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Baker's Dozen

No Reconciliation Necessary: Doug McCombs' Favourite LPs
Nick Hutchings , July 16th, 2015 13:36

With the prolific bassist and guitarist and Tortoise and Brokeback founder about to release a new album, Works For Tomorrow, with Eleventh Dream Day, he gives Nick Hutchings a tour of his most seminal records

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Public Image Ltd - Metal Box
I liked the sound of it right away. It was unusual and I had become used to seeking out unusual music. My friend and I saw it, the film canister version, in a record store in Peoria on a Friday night and didn't know what it was. On Saturday morning they played on American Bandstand. It's a hilarious performance with instrument swapping, look it up. We were both on the phone to each other simultaneously which means we both got a busy signal, but when we got through to each other we were like: "That's that record, it's Johnny Rotten!" We raced each other to the record store and he got there first.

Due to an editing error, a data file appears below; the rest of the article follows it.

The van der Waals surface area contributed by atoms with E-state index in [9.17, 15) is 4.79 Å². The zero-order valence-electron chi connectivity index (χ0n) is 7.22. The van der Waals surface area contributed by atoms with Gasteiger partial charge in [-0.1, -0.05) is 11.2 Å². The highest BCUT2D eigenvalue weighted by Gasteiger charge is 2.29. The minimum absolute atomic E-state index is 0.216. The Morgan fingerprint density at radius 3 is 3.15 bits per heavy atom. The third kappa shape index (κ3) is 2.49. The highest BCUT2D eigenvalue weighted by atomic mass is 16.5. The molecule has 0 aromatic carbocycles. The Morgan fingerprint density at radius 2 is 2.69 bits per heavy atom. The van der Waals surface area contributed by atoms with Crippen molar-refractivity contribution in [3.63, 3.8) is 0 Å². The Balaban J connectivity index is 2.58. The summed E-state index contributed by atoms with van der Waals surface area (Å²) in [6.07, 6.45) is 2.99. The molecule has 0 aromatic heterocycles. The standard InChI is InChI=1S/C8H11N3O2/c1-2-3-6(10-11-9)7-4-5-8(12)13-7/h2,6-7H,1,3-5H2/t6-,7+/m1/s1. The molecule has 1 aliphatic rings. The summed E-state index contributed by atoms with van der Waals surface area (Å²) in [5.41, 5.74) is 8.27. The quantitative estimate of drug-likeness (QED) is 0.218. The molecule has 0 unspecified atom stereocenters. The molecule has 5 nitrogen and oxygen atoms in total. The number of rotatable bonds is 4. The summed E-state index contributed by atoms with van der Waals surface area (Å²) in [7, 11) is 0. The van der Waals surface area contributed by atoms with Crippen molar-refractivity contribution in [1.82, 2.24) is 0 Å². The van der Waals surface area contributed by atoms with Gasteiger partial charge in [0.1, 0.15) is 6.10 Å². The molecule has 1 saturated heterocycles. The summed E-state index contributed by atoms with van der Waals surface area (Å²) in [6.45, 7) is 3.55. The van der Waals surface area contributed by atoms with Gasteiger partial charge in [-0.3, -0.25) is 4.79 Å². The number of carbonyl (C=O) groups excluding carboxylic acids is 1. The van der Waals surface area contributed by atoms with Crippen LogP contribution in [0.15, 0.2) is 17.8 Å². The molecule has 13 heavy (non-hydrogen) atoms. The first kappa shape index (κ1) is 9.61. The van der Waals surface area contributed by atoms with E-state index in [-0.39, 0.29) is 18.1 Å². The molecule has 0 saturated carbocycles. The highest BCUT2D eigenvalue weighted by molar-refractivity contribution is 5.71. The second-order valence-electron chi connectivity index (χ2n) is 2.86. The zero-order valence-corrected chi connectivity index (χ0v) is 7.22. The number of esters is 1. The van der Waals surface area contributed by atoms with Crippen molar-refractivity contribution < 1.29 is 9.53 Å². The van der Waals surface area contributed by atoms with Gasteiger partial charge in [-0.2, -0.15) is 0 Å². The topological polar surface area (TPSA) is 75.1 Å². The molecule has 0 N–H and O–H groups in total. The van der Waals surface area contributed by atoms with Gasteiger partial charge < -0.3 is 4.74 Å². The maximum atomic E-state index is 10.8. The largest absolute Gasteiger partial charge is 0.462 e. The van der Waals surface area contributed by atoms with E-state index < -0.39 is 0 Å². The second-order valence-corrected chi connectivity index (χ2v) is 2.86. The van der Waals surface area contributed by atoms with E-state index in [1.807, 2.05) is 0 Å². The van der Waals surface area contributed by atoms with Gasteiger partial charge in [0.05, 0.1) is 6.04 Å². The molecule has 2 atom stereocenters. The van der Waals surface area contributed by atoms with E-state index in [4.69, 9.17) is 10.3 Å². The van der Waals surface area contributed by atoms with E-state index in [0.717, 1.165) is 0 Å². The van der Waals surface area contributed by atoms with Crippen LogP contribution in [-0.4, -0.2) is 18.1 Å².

My Midwestern experience was close to rural. Before I moved to Chicago in 1980 we didn't know anything about any of these records. We picked things based on the cover. Don't know why we passed on Metal Box the first time. I think it was kind of expensive. But that was a great time to pick albums by the cover. As well as the ones I mentioned talking about Television, we also got the Buzzcocks, Wire, The Stranglers, Gang Of Four, Tuxedomoon and The Residents.

PiL's influence on Eleventh Dream Day or Tortoise I would say is huge on both counts. Metal Box was the first record I heard with open/abstract song forms. Having only listened to rock bands for a couple of years at that point, it took some getting used to, but I liked the sound of it right away.


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